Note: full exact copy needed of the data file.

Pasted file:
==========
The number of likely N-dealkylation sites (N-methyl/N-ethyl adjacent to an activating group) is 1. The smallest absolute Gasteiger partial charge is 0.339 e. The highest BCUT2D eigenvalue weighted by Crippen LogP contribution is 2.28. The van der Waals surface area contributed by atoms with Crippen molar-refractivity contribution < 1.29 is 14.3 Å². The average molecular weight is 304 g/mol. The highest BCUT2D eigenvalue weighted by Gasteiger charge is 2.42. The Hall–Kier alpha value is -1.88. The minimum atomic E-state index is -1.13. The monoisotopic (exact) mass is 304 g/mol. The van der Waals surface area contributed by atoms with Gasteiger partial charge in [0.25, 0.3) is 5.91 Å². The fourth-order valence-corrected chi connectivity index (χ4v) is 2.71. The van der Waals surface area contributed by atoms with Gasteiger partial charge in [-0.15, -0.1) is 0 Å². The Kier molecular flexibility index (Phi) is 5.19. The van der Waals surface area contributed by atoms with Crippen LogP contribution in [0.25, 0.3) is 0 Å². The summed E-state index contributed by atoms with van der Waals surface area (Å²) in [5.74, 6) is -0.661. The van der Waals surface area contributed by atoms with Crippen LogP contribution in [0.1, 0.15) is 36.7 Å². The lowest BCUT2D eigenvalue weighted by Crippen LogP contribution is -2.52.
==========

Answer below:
The number of likely N-dealkylation sites (N-methyl/N-ethyl adjacent to an activating group) is 1. The smallest absolute Gasteiger partial charge is 0.339 e. The highest BCUT2D eigenvalue weighted by Crippen LogP contribution is 2.28. The van der Waals surface area contributed by atoms with Crippen molar-refractivity contribution < 1.29 is 14.3 Å². The average molecular weight is 304 g/mol. The highest BCUT2D eigenvalue weighted by Gasteiger charge is 2.42. The Hall–Kier alpha value is -1.88. The minimum atomic E-state index is -1.13. The monoisotopic (exact) mass is 304 g/mol. The van der Waals surface area contributed by atoms with Gasteiger partial charge in [0.25, 0.3) is 5.91 Å². The fourth-order valence-corrected chi connectivity index (χ4v) is 2.71. The van der Waals surface area contributed by atoms with Gasteiger partial charge in [-0.15, -0.1) is 0 Å². The Kier molecular flexibility index (Phi) is 5.19. The van der Waals surface area contributed by atoms with Crippen LogP contribution in [0.25, 0.3) is 0 Å². The summed E-state index contributed by atoms with van der Waals surface area (Å²) in [5.74, 6) is -0.661. The van der Waals surface area contributed by atoms with Crippen LogP contribution in [0.1, 0.15) is 36.7 Å². The lowest BCUT2D eigenvalue weighted by Crippen LogP contribution is -2.52.